“I was drawn to the profession of social work by my concern for others and my interest in social justice.”
What was your path to becoming a therapist?
I was drawn to the profession of social work by my concern for others and my interest in social justice. Since I was very young, I've always felt a great deal of empathy for and interest in other people. I've worked in the field of mental health my entire career; I started working in the public mental health system with both children and adults and have focused on private practice for the past 15 years.
What should someone know about working with you?
The first session involves a detailed history, and goals and objectives for the work are established in partnership with clients. The treatment approach is tailored to each client's individual needs. I enjoy working with adults and children.
What do you do to continue learning and building competencies as a provider?
I am a college professor so I have to conduct research on my own. I publish regularly in professional journals and take continuing education to maintain my license. My research interests focus on the mental health recovery model of practice, which underscores decreasing stigma against those who suffer from mental health challenges. The approach also focuses on partnership and empowerment.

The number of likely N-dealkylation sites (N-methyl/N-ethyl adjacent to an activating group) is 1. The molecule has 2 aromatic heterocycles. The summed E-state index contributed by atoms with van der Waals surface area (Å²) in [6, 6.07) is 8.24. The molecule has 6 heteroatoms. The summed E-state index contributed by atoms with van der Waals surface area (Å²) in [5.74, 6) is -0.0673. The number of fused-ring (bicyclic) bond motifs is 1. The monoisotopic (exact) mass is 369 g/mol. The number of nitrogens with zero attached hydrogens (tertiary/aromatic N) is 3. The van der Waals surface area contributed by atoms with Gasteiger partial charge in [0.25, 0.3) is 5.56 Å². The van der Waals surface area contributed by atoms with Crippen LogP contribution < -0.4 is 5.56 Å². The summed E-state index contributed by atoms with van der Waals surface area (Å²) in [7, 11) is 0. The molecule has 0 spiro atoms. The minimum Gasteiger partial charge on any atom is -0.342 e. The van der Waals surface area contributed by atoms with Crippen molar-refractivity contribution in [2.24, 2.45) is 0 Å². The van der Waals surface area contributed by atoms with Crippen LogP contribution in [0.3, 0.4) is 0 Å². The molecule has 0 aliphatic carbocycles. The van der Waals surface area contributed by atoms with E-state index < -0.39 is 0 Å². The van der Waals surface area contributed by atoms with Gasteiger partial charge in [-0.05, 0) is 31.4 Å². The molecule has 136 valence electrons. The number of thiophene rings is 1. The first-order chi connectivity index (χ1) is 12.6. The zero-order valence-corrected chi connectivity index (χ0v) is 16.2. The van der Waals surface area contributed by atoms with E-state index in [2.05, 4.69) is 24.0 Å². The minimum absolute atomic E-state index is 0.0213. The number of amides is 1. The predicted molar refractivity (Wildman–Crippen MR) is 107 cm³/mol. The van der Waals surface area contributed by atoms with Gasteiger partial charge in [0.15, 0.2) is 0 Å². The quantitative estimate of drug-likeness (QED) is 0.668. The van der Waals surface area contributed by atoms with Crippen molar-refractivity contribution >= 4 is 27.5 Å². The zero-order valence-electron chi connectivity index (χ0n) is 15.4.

How do your core values shape your approach to therapy?
I am firmly committed to social justice and my values keep me focused on and attuned to the way the various "isms" in our society create trauma and suffering. I was raised to be spiritual and that in turn has made me sensitive to the ways that our world is broken and causes pain and trauma.
Have you done any research-based work that you found particularly exciting? How does it inform your practice today?
I have worked in mental health my entire career and have seen the way the public system of care can take away hope for recovery. I've also seen how our society stigmatizes those with mental health challenges. This has informed my passion for my academic research related to the mental health recovery model of care and the consumer recovery movement.
What do you believe in?
I believe that there is a loving force that gives us life and that we all have the freewill to choose to make this world a better place.
“I was raised to be spiritual and that in turn has made me sensitive to the ways that our world is broken and causes pain and trauma.”